Cardboard automata

Cardboard automata are machines made out of cardboard. They are often operated by a hand crank or dial to initiate the motion. As the primary axle turns, cams attached to it cause cam followers to rise, fall, or spin, depending on their geometry.

Just based on that description, who could resist diving in immediately to make one?

Not me.

Plus, I had an assignment from my Maker Space class to “make something you’ve never made before.” Bingo!

I discovered an excellent set of instructions, with pictures, created by The PIE (Play – Invent – Explore) Institute. I decided it would be a fun challenge to make as much of the project as possible out of “found” (available) items in my home.

box-cornersI cut a cardboard box in half, then reinforced the corners to prevent it from collapsing sideways. I cut a hole in each side of the box to connect an axle across it. The instructions suggested using skewers for the axle and cam shafts, but since I didn’t have any, I instead used some wooden dowels I had lying around. I thought they might create a more sturdy result. However, I didn’t have a dowel long enough to span the box, so I temporarily taped three dowels together to build my first prototype. I cut out some cams out of craft foam and slid them onto the axle at different positions.

cam-followersI also created three cam followers by cutting circles out of the foam and inserting more dowels into their centers. Then I cut three holes in the top of the box for the cam followers and connected everything together.

I chose three different cam designs for my three units. The middle cam is round and centered, which generates rotation in the cam follower. The left cam is egg-shaped, which generates rotation and vertical motion. The two right cams are round but off center, and they are positioned to be 180 degrees out of phase. Therefore, they alternate in their contact with the cam follower, which goes up and down and alternates between clockwise and counter-clockwise rotation.

tubesAt this point, when I turned the axle, the dowels wiggled back and forth and sometimes moved themselves off their cams. I consulted the instructions, which advised inserting drinking straws into the top holes so the skewers have a strong guide to keep them aligned. My dowels were far too thick for straws, so I cut up a cereal box to get a firm yet shapeable cardboard sheet. I rolled this cardboard to create tubes that were just slightly larger than the cam shaft dowels. The machine’s performance improved dramatically, and I decided it was time to glue everything down: the tubes in their holes, the cam followers to their shafts, and the cams to the axle. And it worked!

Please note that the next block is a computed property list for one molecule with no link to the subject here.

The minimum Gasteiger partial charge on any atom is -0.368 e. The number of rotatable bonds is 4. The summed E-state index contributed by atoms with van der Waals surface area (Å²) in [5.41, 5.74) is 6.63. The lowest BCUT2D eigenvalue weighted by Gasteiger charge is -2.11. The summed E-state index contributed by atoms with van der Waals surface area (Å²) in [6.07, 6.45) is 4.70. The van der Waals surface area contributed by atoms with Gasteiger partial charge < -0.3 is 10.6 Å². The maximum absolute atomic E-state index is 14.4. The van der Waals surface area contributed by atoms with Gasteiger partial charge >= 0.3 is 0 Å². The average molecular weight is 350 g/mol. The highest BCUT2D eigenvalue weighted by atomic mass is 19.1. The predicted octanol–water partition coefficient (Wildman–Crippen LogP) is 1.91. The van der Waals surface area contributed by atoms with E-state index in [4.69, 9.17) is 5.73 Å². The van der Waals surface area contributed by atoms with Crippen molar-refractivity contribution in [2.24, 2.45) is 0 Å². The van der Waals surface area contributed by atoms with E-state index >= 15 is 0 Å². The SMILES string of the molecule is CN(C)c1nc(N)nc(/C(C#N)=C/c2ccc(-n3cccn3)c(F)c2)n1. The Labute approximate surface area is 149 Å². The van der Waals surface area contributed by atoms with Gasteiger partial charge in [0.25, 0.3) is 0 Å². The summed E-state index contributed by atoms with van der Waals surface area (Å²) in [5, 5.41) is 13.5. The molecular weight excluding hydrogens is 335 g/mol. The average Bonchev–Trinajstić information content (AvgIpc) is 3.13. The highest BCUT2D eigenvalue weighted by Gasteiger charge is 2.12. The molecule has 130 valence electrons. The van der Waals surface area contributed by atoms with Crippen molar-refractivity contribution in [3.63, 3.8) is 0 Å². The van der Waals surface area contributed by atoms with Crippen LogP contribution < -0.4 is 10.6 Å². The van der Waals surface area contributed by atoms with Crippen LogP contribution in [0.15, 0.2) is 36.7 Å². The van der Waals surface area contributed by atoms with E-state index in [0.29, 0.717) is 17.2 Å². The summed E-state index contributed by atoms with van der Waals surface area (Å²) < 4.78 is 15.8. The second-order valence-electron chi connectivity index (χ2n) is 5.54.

Once I had a working machine, I was free to add whatever design elements I wanted. Extending the cardboard design theme, I found instructions for how to make flowers from toilet paper rolls as well as a sprout/palm-like plant for the middle cam shaft. I glued green paper and brown felt onto the top to give it a nature-inspired look, added some paper flowers, and cut out a paper backdrop of twisting grass shapes to accentuate the feeling of motion. Finally, I used colored markers to decorate the cam followers so that their motion (and its direction) is more visually evident, since the mechanism is a focal point of the project.

Here is a longer video that explains the parts of the machine.

4 of 4 people learned something from this entry.

  1. Susan said,

    April 27, 2014 at 12:08 pm

    (Learned something new!)

    Whoa! That is awesome! I had never heard of cardboard automata, and I had no idea what to expect when I clicked through to your blog post. I somehow expected a humanoid robot powered by a hand-crank. Ha!

  2. Brittany said,

    April 27, 2014 at 6:05 pm

    (Learned something new!)

    Kiri, I love your automata! It looks great, and your video provided some great details on your thought process and how the machine works.

  3. Holly said,

    April 28, 2014 at 12:17 pm

    (Learned something new!)

    This is so cool! I like that three different cams were used to show that each shape produces a different movement. I also have to try these cardboard flowers!

  4. Claire said,

    May 7, 2014 at 6:12 pm

    Very cool! I especially like that you made it part of the project to only use things you already had. It sounds like you were already pretty crafty so you had some handy things that others might not have on hand, but with that extra challenge, I bet people would be innovative and find ways to make it work. I’m a big fan of the environmental/upcycl-ing nature of many maker projects.

  5. Kiri said,

    May 8, 2014 at 10:07 am

    Thanks all! The cardboard flowers are incredibly easy to make — a very pleasing sub-project that I think would be fun for a group, too.

    I didn’t completely manage to use only items from my house — mainly the cams, which I purchased the foam for. But actually I think you could also make those out of cardboard leftover from the boxes. It’s not as easy to cut and shape, but definitely doable, and then the whole thing would be cardboard!

  6. Julia said,

    November 5, 2014 at 9:58 am

    This is GREAT! My son wants to create something like this for his ‘simple machines’ science project. Did you use a washer on the cam follower or is that just glue?

  7. Julia said,

    November 13, 2016 at 3:20 pm

    (Learned something new!)

    I’m a teacher and made our cams out of foamies (per the Exploratorium instructions) however, they continually malfunction. They cam falls off the cam follower. I’ve tried adding bushing on the sides to keep the rod in place, as well as, gluing the cams to the rods. Do you feel the foam board works better for the cams. Do you have any troubleshooting tips?

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